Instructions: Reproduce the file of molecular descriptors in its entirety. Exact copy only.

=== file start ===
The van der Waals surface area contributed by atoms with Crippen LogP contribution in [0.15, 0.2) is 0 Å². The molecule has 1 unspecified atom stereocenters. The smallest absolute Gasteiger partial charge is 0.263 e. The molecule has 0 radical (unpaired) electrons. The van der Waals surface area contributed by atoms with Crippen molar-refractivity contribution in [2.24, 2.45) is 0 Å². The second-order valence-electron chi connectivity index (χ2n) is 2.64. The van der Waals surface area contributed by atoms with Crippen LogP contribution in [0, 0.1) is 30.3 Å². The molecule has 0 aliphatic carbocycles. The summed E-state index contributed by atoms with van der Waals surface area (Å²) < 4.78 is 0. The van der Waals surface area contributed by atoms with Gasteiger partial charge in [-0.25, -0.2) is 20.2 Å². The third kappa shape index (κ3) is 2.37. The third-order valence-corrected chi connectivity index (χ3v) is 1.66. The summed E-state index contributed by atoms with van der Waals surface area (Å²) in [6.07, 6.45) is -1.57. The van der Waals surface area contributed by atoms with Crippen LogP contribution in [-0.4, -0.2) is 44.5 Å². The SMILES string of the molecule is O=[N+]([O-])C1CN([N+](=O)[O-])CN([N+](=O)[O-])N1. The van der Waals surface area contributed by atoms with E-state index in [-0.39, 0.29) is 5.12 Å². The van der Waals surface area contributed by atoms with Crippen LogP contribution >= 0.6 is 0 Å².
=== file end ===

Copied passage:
The van der Waals surface area contributed by atoms with Crippen LogP contribution in [0.15, 0.2) is 0 Å². The molecule has 1 unspecified atom stereocenters. The smallest absolute Gasteiger partial charge is 0.263 e. The molecule has 0 radical (unpaired) electrons. The van der Waals surface area contributed by atoms with Crippen molar-refractivity contribution in [2.24, 2.45) is 0 Å². The second-order valence-electron chi connectivity index (χ2n) is 2.64. The van der Waals surface area contributed by atoms with Crippen LogP contribution in [0, 0.1) is 30.3 Å². The molecule has 0 aliphatic carbocycles. The summed E-state index contributed by atoms with van der Waals surface area (Å²) < 4.78 is 0. The van der Waals surface area contributed by atoms with Gasteiger partial charge in [-0.25, -0.2) is 20.2 Å². The third kappa shape index (κ3) is 2.37. The third-order valence-corrected chi connectivity index (χ3v) is 1.66. The summed E-state index contributed by atoms with van der Waals surface area (Å²) in [6.07, 6.45) is -1.57. The van der Waals surface area contributed by atoms with Crippen LogP contribution in [-0.4, -0.2) is 44.5 Å². The SMILES string of the molecule is O=[N+]([O-])C1CN([N+](=O)[O-])CN([N+](=O)[O-])N1. The van der Waals surface area contributed by atoms with E-state index in [-0.39, 0.29) is 5.12 Å². The van der Waals surface area contributed by atoms with Crippen LogP contribution >= 0.6 is 0 Å².